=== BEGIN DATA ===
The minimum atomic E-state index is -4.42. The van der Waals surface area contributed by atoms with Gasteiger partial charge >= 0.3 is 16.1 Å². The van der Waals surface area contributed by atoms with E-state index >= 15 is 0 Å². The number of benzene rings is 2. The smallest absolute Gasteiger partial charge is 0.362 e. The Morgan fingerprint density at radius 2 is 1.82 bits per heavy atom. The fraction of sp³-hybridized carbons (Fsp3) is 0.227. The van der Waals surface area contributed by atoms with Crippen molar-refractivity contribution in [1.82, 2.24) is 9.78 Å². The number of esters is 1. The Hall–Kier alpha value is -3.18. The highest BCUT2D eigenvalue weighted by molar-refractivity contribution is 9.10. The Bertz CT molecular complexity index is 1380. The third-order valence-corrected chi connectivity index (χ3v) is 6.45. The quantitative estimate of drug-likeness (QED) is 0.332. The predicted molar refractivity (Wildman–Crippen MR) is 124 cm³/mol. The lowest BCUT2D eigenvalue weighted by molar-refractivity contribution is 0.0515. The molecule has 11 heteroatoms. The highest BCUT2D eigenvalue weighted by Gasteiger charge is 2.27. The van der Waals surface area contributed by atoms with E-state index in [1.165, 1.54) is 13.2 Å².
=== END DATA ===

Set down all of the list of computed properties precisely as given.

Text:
The minimum atomic E-state index is -4.42. The van der Waals surface area contributed by atoms with Gasteiger partial charge >= 0.3 is 16.1 Å². The van der Waals surface area contributed by atoms with E-state index >= 15 is 0 Å². The number of benzene rings is 2. The smallest absolute Gasteiger partial charge is 0.362 e. The Morgan fingerprint density at radius 2 is 1.82 bits per heavy atom. The fraction of sp³-hybridized carbons (Fsp3) is 0.227. The van der Waals surface area contributed by atoms with Crippen molar-refractivity contribution in [1.82, 2.24) is 9.78 Å². The number of esters is 1. The Hall–Kier alpha value is -3.18. The highest BCUT2D eigenvalue weighted by molar-refractivity contribution is 9.10. The Bertz CT molecular complexity index is 1380. The third-order valence-corrected chi connectivity index (χ3v) is 6.45. The quantitative estimate of drug-likeness (QED) is 0.332. The predicted molar refractivity (Wildman–Crippen MR) is 124 cm³/mol. The lowest BCUT2D eigenvalue weighted by molar-refractivity contribution is 0.0515. The molecule has 11 heteroatoms. The highest BCUT2D eigenvalue weighted by Gasteiger charge is 2.27. The van der Waals surface area contributed by atoms with E-state index in [1.165, 1.54) is 13.2 Å².